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This “great grand lady” will always live in our hearts


Our dearest Amma, Seela, who  married our father  Earle de Alwis, was called to eternal rest on  June 22.  We were fortunate to watch Amma peacefully passing away to be with our Lord Jesus Christ.

She was a most compassionate, large-hearted, humble lady from a highly connected background – ever proud to be one of the daughters of George and Dulcie Amerasinghe of 93, Templers Road, Mount Lavinia and granddaughter of Mudliyar Christopher Gabriel Abeywardene, Superintendent of Mails.

Amma took good care of her parents until the last, visited them almost every day from Pamankade.

No.93 was home for all relatives and friends with never-ending card games. Her father George was a well-respected tutor at STC, Mount, and Amma used to say with pride that her father tutored four eminent statesmen of the country, namely SWRD, Dudley, Sir John and W. Dahanayake.

If ever she heard that someone was ill, she would be the first to visit with home-cooked meals. She went to the extent of advising doctors with regards to medication. I recall when my friend entered hospital for her first confinement, Amma was insisting that no forceps be used by the gynaecologist and eventually the doctor had to find a different route to escape a barrage of questions. She was available during our confinements and sickness at all times.

Amma and Daddy were loving parents. We have wonderful memories of our childhood. Daddy being at Elephant House for 35 long years, the house was filled with goodies, tables never empty, and our home was Fountain Cafe. Friends and relatives still speak of their lavish entertainment.

Amma was truly beautiful, always attired in saree with hair styled and matching lipstick. We were so proud to have her at parent teacher day in school. Amma was possessive of her children, irrespective of ages, especially of her two sons. She would accompany us to job interviews, and we were well prompted, how to greet the panel and never to sit until offered a seat. She was such an interesting and amusing Mum.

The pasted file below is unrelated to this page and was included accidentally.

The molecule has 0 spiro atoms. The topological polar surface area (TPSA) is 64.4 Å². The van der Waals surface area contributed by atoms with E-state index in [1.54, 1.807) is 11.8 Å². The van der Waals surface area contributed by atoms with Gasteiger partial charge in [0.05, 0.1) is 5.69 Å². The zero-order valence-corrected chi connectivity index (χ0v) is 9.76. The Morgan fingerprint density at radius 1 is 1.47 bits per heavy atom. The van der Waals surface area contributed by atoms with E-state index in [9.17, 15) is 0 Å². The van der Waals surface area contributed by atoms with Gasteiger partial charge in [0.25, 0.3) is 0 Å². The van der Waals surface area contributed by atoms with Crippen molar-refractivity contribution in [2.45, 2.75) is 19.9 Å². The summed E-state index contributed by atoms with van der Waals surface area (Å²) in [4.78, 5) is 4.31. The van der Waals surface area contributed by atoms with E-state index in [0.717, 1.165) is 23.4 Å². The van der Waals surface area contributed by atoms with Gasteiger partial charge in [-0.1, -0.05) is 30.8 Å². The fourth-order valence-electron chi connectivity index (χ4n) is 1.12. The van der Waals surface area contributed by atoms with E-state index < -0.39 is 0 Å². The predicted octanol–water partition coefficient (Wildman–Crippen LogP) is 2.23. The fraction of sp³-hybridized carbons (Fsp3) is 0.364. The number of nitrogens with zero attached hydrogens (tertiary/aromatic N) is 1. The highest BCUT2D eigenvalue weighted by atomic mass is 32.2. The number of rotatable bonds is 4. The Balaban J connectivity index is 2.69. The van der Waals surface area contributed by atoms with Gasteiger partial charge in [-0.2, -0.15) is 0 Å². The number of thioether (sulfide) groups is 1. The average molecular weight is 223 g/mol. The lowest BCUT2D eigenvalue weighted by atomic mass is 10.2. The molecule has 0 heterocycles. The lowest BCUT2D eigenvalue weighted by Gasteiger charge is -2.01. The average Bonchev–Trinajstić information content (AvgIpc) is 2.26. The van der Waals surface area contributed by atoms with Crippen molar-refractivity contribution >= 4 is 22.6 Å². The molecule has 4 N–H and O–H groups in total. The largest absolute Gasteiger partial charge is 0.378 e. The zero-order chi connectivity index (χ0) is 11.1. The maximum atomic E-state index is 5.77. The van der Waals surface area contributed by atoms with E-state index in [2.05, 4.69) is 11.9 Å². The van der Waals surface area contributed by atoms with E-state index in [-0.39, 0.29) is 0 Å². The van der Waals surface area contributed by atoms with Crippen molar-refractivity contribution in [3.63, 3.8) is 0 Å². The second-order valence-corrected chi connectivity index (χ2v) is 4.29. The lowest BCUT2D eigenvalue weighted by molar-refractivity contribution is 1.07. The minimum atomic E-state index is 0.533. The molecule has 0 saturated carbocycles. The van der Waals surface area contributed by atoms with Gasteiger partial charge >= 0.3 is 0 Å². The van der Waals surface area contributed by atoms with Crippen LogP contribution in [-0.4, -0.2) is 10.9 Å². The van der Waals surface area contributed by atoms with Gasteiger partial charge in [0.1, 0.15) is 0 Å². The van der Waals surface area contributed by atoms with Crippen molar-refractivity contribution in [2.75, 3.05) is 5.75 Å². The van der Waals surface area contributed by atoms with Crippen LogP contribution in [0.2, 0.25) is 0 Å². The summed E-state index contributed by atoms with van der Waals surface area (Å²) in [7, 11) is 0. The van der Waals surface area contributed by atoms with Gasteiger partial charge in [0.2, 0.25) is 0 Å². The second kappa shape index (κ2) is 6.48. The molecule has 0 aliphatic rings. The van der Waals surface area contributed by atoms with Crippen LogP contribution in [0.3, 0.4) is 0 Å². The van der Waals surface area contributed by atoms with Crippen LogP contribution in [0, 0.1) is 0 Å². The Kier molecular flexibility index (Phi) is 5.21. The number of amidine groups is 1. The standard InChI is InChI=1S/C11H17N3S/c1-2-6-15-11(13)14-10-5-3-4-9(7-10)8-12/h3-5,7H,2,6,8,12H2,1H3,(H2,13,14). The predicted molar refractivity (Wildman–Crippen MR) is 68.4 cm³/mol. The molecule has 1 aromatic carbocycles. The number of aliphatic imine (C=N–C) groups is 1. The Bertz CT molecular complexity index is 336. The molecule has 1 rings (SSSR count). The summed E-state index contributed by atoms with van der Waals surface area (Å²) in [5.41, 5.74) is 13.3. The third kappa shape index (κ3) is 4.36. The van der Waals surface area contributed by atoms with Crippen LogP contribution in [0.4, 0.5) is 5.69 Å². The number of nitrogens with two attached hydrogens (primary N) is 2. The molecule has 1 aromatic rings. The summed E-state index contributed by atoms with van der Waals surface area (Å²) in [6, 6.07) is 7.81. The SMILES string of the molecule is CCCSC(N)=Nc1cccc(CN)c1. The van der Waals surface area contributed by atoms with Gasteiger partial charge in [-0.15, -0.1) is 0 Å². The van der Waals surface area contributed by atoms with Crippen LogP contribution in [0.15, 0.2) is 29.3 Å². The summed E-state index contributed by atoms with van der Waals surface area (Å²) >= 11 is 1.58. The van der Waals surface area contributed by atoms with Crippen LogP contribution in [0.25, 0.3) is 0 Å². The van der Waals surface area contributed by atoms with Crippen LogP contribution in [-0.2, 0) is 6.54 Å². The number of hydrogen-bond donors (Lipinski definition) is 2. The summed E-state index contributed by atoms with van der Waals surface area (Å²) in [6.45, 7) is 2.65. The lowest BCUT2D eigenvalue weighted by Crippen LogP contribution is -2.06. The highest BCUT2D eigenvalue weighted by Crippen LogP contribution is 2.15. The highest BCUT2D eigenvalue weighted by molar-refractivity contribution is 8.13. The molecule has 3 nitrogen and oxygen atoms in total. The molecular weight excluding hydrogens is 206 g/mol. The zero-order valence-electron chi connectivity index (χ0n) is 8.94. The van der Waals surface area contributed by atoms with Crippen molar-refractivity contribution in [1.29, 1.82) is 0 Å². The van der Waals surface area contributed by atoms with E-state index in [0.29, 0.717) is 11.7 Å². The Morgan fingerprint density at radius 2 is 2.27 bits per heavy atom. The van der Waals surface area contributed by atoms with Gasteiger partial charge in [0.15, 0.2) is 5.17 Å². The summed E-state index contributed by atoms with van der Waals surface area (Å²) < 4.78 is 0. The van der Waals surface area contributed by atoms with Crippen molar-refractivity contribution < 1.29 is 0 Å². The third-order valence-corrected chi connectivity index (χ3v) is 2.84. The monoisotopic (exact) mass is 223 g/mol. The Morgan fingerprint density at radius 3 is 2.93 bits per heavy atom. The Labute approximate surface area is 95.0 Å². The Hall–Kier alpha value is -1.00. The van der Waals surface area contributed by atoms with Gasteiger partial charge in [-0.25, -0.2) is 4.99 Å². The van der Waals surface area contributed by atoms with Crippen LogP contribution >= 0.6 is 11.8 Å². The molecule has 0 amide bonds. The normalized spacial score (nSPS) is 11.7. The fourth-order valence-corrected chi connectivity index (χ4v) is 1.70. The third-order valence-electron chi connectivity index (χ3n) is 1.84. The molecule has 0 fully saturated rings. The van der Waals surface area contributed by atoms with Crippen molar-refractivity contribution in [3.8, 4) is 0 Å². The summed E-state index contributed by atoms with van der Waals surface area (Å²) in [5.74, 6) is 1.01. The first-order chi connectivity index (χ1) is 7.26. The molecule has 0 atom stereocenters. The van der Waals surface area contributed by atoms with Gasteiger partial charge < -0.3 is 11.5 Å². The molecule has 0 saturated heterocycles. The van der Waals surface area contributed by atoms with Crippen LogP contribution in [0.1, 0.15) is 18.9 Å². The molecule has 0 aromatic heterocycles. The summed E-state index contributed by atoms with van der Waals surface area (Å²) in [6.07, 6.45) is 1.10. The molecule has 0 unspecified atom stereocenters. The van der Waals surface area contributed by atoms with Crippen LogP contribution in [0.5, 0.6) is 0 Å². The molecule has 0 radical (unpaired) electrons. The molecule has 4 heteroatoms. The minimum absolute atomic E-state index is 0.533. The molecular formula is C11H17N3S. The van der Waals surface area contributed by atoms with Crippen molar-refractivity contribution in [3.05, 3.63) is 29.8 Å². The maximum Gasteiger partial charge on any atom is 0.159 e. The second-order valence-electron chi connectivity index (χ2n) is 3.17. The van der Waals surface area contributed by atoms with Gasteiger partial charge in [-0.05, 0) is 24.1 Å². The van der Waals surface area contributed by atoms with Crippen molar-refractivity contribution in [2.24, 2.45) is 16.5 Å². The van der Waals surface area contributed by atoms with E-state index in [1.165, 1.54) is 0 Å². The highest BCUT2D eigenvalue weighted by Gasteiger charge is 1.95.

Amma had the privilege of seeing 12 grandchildren along with 14 great grandchildren who all carry  fun and fond memories of her. This “great grand lady” will always live in our hearts. Until we meet on that beautiful shore, rest in peace, darling Amma.

 Washika and all family members

To my brother who inspired me

Cedric De Silva

It is very likely that Cedric was born in our mother’s ancestral home ‘Wasala Walauwwa’ near Dickman’s Road Colombo and baptised a Christian as I was in St. Paul’s Church, Milagiriya. We lost our mother when we were children and grew up during the colonial era with our father who lived and worked in Galle.

Educated at Richmond College, Cedric was awarded the class prize for best student practically every year. Many years later he confided in me that at the age of 12 years, he had decided to work hard and succeed in life. In my view he had a sharp intelligence, was talented, and had the motivation and ambition to succeed.

Although as youngsters we began piano lessons and coaching in tennis at the same time, I never measured up to his standard of achievement. I remember watching him play football once for the school against a rival team when he ran forward and kicked the ball into the goal with his left foot. However tennis was the sport he excelled in, winning the All Ceylon Junior Tennis Championship by defeating an opponent regarded as the favourite, also reputed to have a powerful serve. The ‘Daily News’ sports writer described the game as a match between ‘David and Goliath’, no doubt about who ‘David’ was. Cedric probably continued to play competitive tennis over the next two decades and won trophies.

After gaining several distinctions in his school leaving exams, I recall that he left for Colombo aged 16 with the intention of eventually studying medicine, later changing course to become an accountant. The year he passed he was the only candidate to qualify as a chartered accountant. A few years later he took over a firm of chartered accountants and became senior partner. Whatever task he had to accomplish, I believe he prepared himself with great care so that success would often be within his grasp both in the academic sphere as well as the field of sport. I daresay Cedric would have been considered a role model for any aspiring young man of his day.

I left Ceylon in my twenties, migrated to England and settled there. However, I kept in touch with him in my infrequent letters and occasional visits to Sri Lanka, the country of my birth. I often stayed with him and enjoyed his boundless hospitality.